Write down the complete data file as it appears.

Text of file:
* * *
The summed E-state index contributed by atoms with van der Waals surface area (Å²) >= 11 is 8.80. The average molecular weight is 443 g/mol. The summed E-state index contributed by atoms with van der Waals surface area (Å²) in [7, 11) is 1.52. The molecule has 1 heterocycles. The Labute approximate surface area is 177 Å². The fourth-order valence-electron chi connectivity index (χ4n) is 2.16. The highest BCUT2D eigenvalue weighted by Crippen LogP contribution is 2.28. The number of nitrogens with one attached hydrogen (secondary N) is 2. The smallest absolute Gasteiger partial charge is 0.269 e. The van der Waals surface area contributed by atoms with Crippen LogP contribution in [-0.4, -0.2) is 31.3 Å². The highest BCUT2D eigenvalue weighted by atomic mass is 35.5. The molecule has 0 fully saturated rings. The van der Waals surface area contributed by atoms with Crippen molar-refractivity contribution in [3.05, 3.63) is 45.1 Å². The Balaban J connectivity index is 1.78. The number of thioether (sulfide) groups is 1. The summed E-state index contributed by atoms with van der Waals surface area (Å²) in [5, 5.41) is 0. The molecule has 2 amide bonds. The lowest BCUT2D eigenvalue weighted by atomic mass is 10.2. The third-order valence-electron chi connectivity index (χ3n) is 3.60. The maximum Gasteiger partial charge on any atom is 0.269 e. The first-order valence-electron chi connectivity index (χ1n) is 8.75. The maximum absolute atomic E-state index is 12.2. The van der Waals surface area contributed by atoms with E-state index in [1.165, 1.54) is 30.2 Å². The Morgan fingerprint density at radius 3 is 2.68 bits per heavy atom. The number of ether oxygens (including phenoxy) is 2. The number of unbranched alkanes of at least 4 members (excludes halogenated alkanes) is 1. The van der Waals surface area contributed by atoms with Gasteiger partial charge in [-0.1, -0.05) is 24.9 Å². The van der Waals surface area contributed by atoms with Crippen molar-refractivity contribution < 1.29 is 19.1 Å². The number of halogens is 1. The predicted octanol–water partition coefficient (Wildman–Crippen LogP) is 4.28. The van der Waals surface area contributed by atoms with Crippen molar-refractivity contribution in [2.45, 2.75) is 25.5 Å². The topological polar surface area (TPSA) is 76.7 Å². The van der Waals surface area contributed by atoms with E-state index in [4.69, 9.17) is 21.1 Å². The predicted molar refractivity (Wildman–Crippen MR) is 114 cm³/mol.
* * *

The summed E-state index contributed by atoms with van der Waals surface area (Å²) >= 11 is 8.80. The average molecular weight is 443 g/mol. The summed E-state index contributed by atoms with van der Waals surface area (Å²) in [7, 11) is 1.52. The molecule has 1 heterocycles. The Labute approximate surface area is 177 Å². The fourth-order valence-electron chi connectivity index (χ4n) is 2.16. The highest BCUT2D eigenvalue weighted by Crippen LogP contribution is 2.28. The number of nitrogens with one attached hydrogen (secondary N) is 2. The smallest absolute Gasteiger partial charge is 0.269 e. The van der Waals surface area contributed by atoms with Crippen LogP contribution in [-0.4, -0.2) is 31.3 Å². The highest BCUT2D eigenvalue weighted by atomic mass is 35.5. The molecule has 0 fully saturated rings. The van der Waals surface area contributed by atoms with Crippen molar-refractivity contribution in [3.05, 3.63) is 45.1 Å². The Balaban J connectivity index is 1.78. The number of thioether (sulfide) groups is 1. The summed E-state index contributed by atoms with van der Waals surface area (Å²) in [5, 5.41) is 0. The molecule has 2 amide bonds. The lowest BCUT2D eigenvalue weighted by atomic mass is 10.2. The third-order valence-electron chi connectivity index (χ3n) is 3.60. The maximum Gasteiger partial charge on any atom is 0.269 e. The first-order valence-electron chi connectivity index (χ1n) is 8.75. The maximum absolute atomic E-state index is 12.2. The van der Waals surface area contributed by atoms with E-state index in [1.165, 1.54) is 30.2 Å². The Morgan fingerprint density at radius 3 is 2.68 bits per heavy atom. The number of ether oxygens (including phenoxy) is 2. The number of unbranched alkanes of at least 4 members (excludes halogenated alkanes) is 1. The van der Waals surface area contributed by atoms with Gasteiger partial charge in [-0.1, -0.05) is 24.9 Å². The van der Waals surface area contributed by atoms with Crippen molar-refractivity contribution < 1.29 is 19.1 Å². The number of halogens is 1. The predicted octanol–water partition coefficient (Wildman–Crippen LogP) is 4.28. The van der Waals surface area contributed by atoms with Crippen molar-refractivity contribution in [2.45, 2.75) is 25.5 Å². The topological polar surface area (TPSA) is 76.7 Å². The van der Waals surface area contributed by atoms with E-state index in [4.69, 9.17) is 21.1 Å². The predicted molar refractivity (Wildman–Crippen MR) is 114 cm³/mol.